Peogeess of Egyptology.
Coptic stelae, on the other hand, in so far as they have reached the Cairo
Museum since Crum's Catalogue, are edited by Biondi.05 They number
over eighty and show many points of interest. Several (nos. 23-27) must
be due to the great monastery of Jeremias at Sakkara. No. 31 is another
of the marble stelae with Bohairic text which need special investigation.
Those from Aswan (47 &c.) show the formula, peculiar, it seems, to the
south: ' God of spirits and of all flesh' (v. Report 1904-5, 61).
Steindoeff publishes the grave-stone of an 11th century bishop, Jesu,
of Zae (now Sai), in Nubia.00 Budge had depicted the same stone in his
History of the Soudan.07
Tueaef has collected and edited several interesting texts,08 none of
which is without obscure points. (1) A 6th-7th century letter; (2) a
semi-Achmimic imprecation (cf. that in Acg. Z. xxxiv, 85) the script
strongly recalling Brit. Mus. Gated., pi. 12, no. 1224, the form of gima
being quite peculiar; (3) stele with obscure place-names and (4) another,
mentioning a monastic hospital, cf. Cairo, no. 8499. Von Lemm has
suggested plausible emendations to the first of these.09
The British Museum has recently acquired a large number of Greek
and Coptic papyri, quite unparalleled in their close relationship of place,
date, and persons. All come from Jkow (now Kom Ishkaw), which the
Greeks called Aphrodito; all date from the years 707-711 or there-
abouts and all relate to the same group of persons—the Moslem governor,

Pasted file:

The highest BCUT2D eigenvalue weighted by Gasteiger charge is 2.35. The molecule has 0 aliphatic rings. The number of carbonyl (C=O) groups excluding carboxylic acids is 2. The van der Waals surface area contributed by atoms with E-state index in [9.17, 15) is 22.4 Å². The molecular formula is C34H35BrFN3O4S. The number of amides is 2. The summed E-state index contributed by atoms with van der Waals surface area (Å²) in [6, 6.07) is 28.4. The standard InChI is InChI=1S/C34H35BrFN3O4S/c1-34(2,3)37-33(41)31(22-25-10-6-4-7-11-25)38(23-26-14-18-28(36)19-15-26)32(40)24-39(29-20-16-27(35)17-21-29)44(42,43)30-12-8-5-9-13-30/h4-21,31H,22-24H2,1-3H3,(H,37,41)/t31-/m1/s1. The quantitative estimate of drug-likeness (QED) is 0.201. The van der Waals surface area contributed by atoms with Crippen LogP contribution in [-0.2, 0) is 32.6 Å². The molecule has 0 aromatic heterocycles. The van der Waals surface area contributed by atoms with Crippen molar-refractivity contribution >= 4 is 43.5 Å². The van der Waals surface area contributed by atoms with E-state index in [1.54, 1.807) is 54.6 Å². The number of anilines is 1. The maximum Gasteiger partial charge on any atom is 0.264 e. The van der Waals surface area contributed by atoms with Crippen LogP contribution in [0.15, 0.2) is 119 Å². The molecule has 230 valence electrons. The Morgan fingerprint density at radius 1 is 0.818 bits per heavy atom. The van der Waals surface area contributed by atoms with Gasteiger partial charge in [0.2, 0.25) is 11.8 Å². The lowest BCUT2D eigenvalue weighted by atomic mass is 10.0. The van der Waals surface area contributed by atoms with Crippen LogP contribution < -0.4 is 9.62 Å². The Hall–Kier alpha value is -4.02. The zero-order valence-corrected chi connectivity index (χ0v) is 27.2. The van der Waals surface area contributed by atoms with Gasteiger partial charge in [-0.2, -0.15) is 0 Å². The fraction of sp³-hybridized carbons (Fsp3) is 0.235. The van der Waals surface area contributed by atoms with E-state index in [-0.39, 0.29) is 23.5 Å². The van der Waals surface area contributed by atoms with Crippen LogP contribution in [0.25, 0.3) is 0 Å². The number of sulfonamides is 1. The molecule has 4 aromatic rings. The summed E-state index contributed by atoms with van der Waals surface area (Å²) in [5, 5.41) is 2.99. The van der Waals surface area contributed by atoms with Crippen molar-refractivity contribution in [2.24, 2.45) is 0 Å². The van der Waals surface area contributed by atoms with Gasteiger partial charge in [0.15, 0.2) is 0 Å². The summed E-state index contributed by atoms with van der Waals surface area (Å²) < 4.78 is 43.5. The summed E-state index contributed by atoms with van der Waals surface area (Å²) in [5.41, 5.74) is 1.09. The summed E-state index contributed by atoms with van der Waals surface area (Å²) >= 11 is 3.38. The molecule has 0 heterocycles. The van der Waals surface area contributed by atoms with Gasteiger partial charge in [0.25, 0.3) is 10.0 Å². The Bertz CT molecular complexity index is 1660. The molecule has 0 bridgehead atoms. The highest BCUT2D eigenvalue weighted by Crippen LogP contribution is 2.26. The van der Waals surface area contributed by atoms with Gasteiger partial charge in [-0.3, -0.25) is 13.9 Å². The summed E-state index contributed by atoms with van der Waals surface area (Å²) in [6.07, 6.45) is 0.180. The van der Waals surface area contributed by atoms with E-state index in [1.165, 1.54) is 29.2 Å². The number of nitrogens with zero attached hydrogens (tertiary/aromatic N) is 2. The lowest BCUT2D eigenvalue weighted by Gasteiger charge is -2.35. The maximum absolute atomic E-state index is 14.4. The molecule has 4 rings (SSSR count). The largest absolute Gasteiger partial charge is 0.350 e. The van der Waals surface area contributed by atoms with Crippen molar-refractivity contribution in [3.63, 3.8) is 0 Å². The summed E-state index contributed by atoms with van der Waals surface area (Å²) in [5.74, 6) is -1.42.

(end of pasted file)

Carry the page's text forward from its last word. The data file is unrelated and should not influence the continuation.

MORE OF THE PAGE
writing from Fustat, the local officials, pagarch, and village representatives.
The corresponding Arabic papyri have already been published by C. H.
Becker. This is not the place for enlarging upon the importance of these
documents for Byzantine and early Moslem history. The Coptic texts,
to be edited by Cruni, form the counterpart of the Greek ones, now in course
of publication by H. I. Bell; the former consist of the response of the local
authorities to the requirements of the central government, as embodied in
the Greek and Arabic letters. The collection throws new light upon all
sides of Coptic village life—the various burdens in taxes, supply of sailors,
artizans &c, the topography, proper-names. Ecclesiastical affairs of course
are scarcely illustrated. A preliminary description of the Greek texts,
with discussions of many interesting problems, has been given by Bell.70
Among the Greek papyri at Strassburg, edited by Peeisigke,71 are a set
of 6th century deeds of surety, wherein the guarantor undertakes to
produce his man where required—but not in the sacred premises, (before)
the deloi xapa/cTripes (which P. takes for images of the saints) nor on
Sundays or holidays. This would seem to illustrate the church's adoption
and extension of the ancient right of asylum.